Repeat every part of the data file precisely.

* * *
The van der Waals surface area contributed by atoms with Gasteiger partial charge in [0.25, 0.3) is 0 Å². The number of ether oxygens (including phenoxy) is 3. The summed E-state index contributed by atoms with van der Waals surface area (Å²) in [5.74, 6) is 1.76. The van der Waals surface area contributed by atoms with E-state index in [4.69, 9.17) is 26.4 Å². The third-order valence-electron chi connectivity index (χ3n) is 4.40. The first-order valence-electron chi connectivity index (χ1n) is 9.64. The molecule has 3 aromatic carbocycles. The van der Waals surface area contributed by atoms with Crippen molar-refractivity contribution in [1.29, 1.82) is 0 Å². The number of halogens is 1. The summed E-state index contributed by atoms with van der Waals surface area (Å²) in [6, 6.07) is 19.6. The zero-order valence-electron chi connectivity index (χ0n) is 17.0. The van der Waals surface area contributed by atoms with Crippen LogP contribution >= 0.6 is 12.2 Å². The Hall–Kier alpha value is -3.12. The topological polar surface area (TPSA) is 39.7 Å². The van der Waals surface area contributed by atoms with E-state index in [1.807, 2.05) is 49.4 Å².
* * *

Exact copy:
The van der Waals surface area contributed by atoms with Gasteiger partial charge in [0.25, 0.3) is 0 Å². The number of ether oxygens (including phenoxy) is 3. The summed E-state index contributed by atoms with van der Waals surface area (Å²) in [5.74, 6) is 1.76. The van der Waals surface area contributed by atoms with E-state index in [4.69, 9.17) is 26.4 Å². The third-order valence-electron chi connectivity index (χ3n) is 4.40. The first-order valence-electron chi connectivity index (χ1n) is 9.64. The molecule has 3 aromatic carbocycles. The van der Waals surface area contributed by atoms with Crippen molar-refractivity contribution in [1.29, 1.82) is 0 Å². The number of halogens is 1. The summed E-state index contributed by atoms with van der Waals surface area (Å²) in [6, 6.07) is 19.6. The zero-order valence-electron chi connectivity index (χ0n) is 17.0. The van der Waals surface area contributed by atoms with Crippen LogP contribution >= 0.6 is 12.2 Å². The Hall–Kier alpha value is -3.12. The topological polar surface area (TPSA) is 39.7 Å². The van der Waals surface area contributed by atoms with E-state index in [1.807, 2.05) is 49.4 Å².